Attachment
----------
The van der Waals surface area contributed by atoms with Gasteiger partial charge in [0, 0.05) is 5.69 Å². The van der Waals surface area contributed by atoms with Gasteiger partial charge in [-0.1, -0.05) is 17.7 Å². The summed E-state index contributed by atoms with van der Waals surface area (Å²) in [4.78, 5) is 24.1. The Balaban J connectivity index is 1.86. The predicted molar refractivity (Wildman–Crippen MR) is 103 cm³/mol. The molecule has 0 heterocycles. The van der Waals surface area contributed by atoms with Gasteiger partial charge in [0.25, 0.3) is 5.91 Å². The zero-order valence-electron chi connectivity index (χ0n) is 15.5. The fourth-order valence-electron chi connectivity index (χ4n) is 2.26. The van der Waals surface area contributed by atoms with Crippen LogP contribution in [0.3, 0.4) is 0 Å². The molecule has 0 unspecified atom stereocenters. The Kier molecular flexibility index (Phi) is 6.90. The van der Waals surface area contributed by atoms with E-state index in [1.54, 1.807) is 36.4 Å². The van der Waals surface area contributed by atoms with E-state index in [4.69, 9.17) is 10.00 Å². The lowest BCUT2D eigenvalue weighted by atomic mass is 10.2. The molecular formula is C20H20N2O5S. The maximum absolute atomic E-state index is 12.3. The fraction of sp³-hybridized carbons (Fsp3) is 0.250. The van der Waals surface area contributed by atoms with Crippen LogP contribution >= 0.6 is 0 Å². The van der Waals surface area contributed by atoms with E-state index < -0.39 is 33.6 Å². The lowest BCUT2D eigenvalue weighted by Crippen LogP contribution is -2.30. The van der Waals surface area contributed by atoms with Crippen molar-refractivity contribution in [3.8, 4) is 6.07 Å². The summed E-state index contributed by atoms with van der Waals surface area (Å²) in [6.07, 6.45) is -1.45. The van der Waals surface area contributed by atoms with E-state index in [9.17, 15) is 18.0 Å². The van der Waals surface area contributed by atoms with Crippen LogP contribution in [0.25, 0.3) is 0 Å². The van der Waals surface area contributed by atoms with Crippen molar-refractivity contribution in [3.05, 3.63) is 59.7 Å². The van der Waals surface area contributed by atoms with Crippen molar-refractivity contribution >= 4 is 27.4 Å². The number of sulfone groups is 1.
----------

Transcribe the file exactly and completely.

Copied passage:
The van der Waals surface area contributed by atoms with Gasteiger partial charge in [0, 0.05) is 5.69 Å². The van der Waals surface area contributed by atoms with Gasteiger partial charge in [-0.1, -0.05) is 17.7 Å². The summed E-state index contributed by atoms with van der Waals surface area (Å²) in [4.78, 5) is 24.1. The Balaban J connectivity index is 1.86. The predicted molar refractivity (Wildman–Crippen MR) is 103 cm³/mol. The molecule has 0 heterocycles. The van der Waals surface area contributed by atoms with Gasteiger partial charge in [0.25, 0.3) is 5.91 Å². The zero-order valence-electron chi connectivity index (χ0n) is 15.5. The fourth-order valence-electron chi connectivity index (χ4n) is 2.26. The van der Waals surface area contributed by atoms with Crippen LogP contribution in [0.3, 0.4) is 0 Å². The molecule has 0 unspecified atom stereocenters. The Kier molecular flexibility index (Phi) is 6.90. The van der Waals surface area contributed by atoms with E-state index in [1.54, 1.807) is 36.4 Å². The van der Waals surface area contributed by atoms with E-state index in [4.69, 9.17) is 10.00 Å². The lowest BCUT2D eigenvalue weighted by atomic mass is 10.2. The molecular formula is C20H20N2O5S. The maximum absolute atomic E-state index is 12.3. The fraction of sp³-hybridized carbons (Fsp3) is 0.250. The van der Waals surface area contributed by atoms with Crippen LogP contribution >= 0.6 is 0 Å². The van der Waals surface area contributed by atoms with E-state index < -0.39 is 33.6 Å². The lowest BCUT2D eigenvalue weighted by Crippen LogP contribution is -2.30. The van der Waals surface area contributed by atoms with Crippen molar-refractivity contribution in [3.8, 4) is 6.07 Å². The summed E-state index contributed by atoms with van der Waals surface area (Å²) in [6.07, 6.45) is -1.45. The van der Waals surface area contributed by atoms with E-state index in [9.17, 15) is 18.0 Å². The van der Waals surface area contributed by atoms with Crippen LogP contribution in [0.25, 0.3) is 0 Å². The van der Waals surface area contributed by atoms with Crippen molar-refractivity contribution in [3.05, 3.63) is 59.7 Å². The van der Waals surface area contributed by atoms with Crippen molar-refractivity contribution >= 4 is 27.4 Å². The number of sulfone groups is 1.